Attitudes Towards Emily The townspeople's attitudes in " A Rose for Emily' are typical of a small town. Small towns have the distinction of containing the nosiest and most judgmental people that exist. Having been born and raised in a small town in Mississippi, I completely understand the townspeople in " A Rose for Emily.' It is mainly the women that are concerned with others‘ business. They have nothing to do during the day, so they sit and gossip with each other. Questions get asked while these women sit and gossip, and if no one knows the answers then assumptions are made. In "A Rose for Emily', these assumptions are evident.
The attitude of the townspeople is truly indicative of a small town. The first mystery Faulkner introduces us to is the house. Right away Faulkner says, "When Miss Emily Grierson died, our whole town went to her funeral: … the women mostly out of curiosity to see the inside of her house' (72). This quote shows the inherent nosiness of the women of the town. The women wish to see the inside of the house because Miss Emily never had any visitors, so no one really knew what the inside was like.
Women inherently want to see, comment, and critique the inside of another's home. When someone of Miss Emily's stature denies them this privilege, it increases the curiosity and rumors. The last people to see the house were the aldermen trying to collect taxes, and they were quickly thrown out. Besides them, the only person who saw Blake 2 the inside was her servant, Tobe, whom the women seem to question every time they see him to find out details. These details did little to satisfy them because they pondered so much about this mysterious woman.
The next question posed to the reader is the issue of Miss Emily marrying. It was uncommon in those days for a young lady to be single and without children. It did not help that Miss Emily's father kept her behind his iron curtain all of his life. This secrecy is why all the rumors began to circulate when Homer Barron came to town. Faulkner writes, "When she had first begun to be seen with Homer Barron, we had said ‘ she will marry him'' (76).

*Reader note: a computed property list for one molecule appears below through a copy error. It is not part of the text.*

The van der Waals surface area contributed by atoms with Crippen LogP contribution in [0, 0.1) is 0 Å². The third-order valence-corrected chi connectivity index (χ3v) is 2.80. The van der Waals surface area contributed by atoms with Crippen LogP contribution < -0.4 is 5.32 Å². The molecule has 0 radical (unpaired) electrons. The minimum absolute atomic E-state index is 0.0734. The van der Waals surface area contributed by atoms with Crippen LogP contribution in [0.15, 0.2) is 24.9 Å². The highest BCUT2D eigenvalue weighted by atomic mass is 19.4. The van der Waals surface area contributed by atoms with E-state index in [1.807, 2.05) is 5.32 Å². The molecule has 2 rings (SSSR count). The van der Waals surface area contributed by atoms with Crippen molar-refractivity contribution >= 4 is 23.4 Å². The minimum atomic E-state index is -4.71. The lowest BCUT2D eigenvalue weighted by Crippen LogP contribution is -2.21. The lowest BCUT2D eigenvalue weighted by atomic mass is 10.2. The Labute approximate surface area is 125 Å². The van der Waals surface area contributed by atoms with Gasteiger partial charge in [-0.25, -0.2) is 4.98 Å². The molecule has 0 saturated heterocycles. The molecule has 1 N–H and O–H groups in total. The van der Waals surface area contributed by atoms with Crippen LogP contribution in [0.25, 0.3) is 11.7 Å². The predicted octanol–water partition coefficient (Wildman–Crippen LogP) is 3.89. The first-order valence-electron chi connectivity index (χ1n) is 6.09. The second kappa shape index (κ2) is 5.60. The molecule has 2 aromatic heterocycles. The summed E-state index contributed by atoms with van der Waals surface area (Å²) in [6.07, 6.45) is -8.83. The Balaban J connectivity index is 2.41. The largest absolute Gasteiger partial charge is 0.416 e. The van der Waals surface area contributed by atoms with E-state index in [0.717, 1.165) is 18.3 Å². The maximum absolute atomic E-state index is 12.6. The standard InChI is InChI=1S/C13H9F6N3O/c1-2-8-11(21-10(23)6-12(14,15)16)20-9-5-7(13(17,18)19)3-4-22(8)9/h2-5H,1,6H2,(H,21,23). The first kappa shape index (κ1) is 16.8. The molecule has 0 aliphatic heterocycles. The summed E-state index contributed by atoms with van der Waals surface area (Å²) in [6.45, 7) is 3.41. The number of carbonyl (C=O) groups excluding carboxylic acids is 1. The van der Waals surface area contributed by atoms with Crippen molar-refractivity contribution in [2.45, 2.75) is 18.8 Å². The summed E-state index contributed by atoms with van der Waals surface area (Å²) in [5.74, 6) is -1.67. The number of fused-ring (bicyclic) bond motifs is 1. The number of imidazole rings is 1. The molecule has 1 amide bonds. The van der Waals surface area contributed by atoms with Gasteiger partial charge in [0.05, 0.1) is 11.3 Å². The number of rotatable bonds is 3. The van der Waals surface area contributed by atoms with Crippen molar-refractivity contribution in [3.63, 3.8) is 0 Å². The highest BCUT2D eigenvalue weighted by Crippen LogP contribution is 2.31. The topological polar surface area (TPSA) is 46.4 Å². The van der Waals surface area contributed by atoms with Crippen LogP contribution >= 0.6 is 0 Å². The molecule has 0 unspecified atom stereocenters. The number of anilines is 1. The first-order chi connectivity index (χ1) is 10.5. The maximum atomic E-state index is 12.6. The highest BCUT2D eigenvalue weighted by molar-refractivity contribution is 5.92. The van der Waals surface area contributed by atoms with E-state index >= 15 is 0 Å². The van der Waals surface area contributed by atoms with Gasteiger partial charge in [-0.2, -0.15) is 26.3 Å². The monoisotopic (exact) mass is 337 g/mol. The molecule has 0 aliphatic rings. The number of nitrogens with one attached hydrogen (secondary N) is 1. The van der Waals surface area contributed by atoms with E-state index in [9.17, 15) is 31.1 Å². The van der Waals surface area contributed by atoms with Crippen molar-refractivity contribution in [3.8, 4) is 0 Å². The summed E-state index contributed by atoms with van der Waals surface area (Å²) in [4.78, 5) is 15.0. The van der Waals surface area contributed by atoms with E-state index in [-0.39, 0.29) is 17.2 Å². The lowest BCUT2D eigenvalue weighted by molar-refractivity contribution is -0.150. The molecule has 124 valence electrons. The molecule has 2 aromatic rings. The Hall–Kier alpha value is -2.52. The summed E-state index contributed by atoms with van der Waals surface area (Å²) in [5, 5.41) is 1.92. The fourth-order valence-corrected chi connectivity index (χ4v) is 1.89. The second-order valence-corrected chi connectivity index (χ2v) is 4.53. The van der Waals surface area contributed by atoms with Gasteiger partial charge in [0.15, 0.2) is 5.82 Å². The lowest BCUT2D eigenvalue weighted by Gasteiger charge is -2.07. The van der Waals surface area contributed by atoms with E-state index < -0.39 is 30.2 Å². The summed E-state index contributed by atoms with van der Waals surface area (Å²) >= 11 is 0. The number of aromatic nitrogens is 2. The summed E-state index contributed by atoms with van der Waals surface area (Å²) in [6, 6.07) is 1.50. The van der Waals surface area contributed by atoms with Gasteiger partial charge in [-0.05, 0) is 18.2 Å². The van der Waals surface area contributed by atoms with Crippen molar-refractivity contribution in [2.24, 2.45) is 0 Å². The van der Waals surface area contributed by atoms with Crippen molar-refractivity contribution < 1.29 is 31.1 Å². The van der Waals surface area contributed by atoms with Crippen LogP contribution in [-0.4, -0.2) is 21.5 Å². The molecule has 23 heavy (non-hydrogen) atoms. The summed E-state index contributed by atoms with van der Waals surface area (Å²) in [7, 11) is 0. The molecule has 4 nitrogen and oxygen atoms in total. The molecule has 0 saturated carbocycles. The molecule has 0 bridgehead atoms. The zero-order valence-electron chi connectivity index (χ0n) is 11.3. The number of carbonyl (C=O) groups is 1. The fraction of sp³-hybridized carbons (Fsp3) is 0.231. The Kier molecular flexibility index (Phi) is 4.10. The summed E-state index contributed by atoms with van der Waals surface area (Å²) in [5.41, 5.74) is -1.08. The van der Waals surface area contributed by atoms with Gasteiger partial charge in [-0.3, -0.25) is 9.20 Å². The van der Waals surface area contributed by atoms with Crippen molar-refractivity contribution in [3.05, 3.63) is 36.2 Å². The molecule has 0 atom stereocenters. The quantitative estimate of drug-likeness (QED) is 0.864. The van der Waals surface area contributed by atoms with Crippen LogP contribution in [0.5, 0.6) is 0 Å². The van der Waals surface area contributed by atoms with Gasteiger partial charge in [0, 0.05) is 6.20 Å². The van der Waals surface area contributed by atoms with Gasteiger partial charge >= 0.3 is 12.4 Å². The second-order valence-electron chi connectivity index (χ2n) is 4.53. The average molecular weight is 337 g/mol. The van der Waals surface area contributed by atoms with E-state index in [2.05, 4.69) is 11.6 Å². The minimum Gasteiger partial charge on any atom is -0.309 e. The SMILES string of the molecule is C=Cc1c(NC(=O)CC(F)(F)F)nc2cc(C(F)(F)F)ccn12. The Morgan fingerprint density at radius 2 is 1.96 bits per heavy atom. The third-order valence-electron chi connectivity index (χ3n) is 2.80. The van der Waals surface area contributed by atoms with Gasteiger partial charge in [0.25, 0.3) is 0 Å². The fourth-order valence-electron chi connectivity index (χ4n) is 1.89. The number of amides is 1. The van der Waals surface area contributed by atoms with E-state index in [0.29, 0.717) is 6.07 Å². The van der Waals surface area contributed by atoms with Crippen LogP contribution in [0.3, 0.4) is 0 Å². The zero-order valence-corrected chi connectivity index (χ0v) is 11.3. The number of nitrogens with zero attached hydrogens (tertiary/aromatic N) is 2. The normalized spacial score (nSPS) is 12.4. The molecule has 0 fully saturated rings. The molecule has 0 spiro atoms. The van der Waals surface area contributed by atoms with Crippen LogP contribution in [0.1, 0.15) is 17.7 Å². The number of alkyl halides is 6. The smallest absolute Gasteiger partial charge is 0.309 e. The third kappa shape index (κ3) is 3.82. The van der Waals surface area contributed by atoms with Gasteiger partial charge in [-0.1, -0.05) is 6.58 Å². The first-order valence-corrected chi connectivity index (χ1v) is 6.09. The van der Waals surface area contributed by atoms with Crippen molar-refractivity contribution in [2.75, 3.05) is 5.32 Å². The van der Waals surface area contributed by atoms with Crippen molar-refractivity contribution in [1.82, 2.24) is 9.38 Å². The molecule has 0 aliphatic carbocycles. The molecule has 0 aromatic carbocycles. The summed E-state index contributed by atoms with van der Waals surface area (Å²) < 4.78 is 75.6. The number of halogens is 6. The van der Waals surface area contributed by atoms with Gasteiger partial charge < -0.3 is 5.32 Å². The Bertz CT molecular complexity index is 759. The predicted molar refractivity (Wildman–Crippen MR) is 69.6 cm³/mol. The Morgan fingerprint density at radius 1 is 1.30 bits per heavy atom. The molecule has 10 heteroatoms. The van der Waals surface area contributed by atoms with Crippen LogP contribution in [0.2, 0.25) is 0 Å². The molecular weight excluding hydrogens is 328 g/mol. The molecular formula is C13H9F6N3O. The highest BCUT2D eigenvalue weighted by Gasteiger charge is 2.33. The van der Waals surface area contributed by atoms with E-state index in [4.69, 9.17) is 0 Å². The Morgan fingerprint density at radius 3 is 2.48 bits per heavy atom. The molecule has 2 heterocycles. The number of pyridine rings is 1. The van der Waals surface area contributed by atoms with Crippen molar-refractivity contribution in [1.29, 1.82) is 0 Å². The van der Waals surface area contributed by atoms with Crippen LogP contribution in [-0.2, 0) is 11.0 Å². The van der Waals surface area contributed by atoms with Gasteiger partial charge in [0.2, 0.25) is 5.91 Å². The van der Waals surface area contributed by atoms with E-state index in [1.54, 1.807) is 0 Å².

This marriage is what the townspeople are wishing; however, there is some objection by the women of the town. They are, of course, worried about Miss Emily's standing. Faulkner portrays Emily as a person of nobility. Homer Barron is also a Northerner, a characteristic that many Southerners do not find charming. When the talk of marriage arises and then nothing happens, Faulkner writes, "even grief could not cause a real lady to forget noblesse oblige' (75).
This phrase means that a woman of such high stature could not possibly wed a common worker. Then later when again marriage looks eminent, the ladies of the town call on the Baptist preacher to go see Miss Emily. About Homer Barron, Faulkner says, "he liked men, and it was known he drank with the younger men at the Elks Club' (76). The women of the town are worried that someone whose name stands in such high regard in the town will set a bad example for the young people of Jefferson if she is allowed to marry Homer Barron. Blake 3 Many other events spark the curious attitude the town takes towards Miss Emily. When she buys the arsenic, Faulkner writes, "So the next day we all said, ‘ She will kill herself'' (76).
Just the simple purchasing of arsenic creates speculation about Miss Emily. This assumption again shows the curious attitude of the town. They "know' Emily is getting married when she brings home a tuxedo and a nightshirt, but when Homer Barron is never seen again they assume that he has left her. All of the small things Miss Emily does cause rumors to spread.
The attitude shown towards Miss Emily is played out in small towns all over the world. The town goes through periods of hostility towards Miss Emily and periods of sorrow for her. The hostility arises from the secret life she has lived behind closed doors, while the sorrow stems from the loss of her true love, Homer Barron. I cannot count the number of times I have listened to my grandmother and all her friends gossip about people. In small towns there is very little to do. The peculiarities of Miss Emily are perfect for gossip.
People expect so much more from her since she is from a family that is highly regarded. She goes against the image of what a lady of her time should be. She does not gossip, take care of her own home, or love a good old Southern boy. She keeps to herself, has a butler, and loved a northern worker.
Not much else is known about her, and the only information the town gets is from her servant. All of these factors cause the nosey and almost resentful attitude the town has towards Miss Emily. Faulkner, William. "A Rose for Emily.' The Bedford Introduction to Literature: Fifth Edition. Ed. Michael Meyers.
Boston: Bedford/St. Martin's, 1999. 72-78.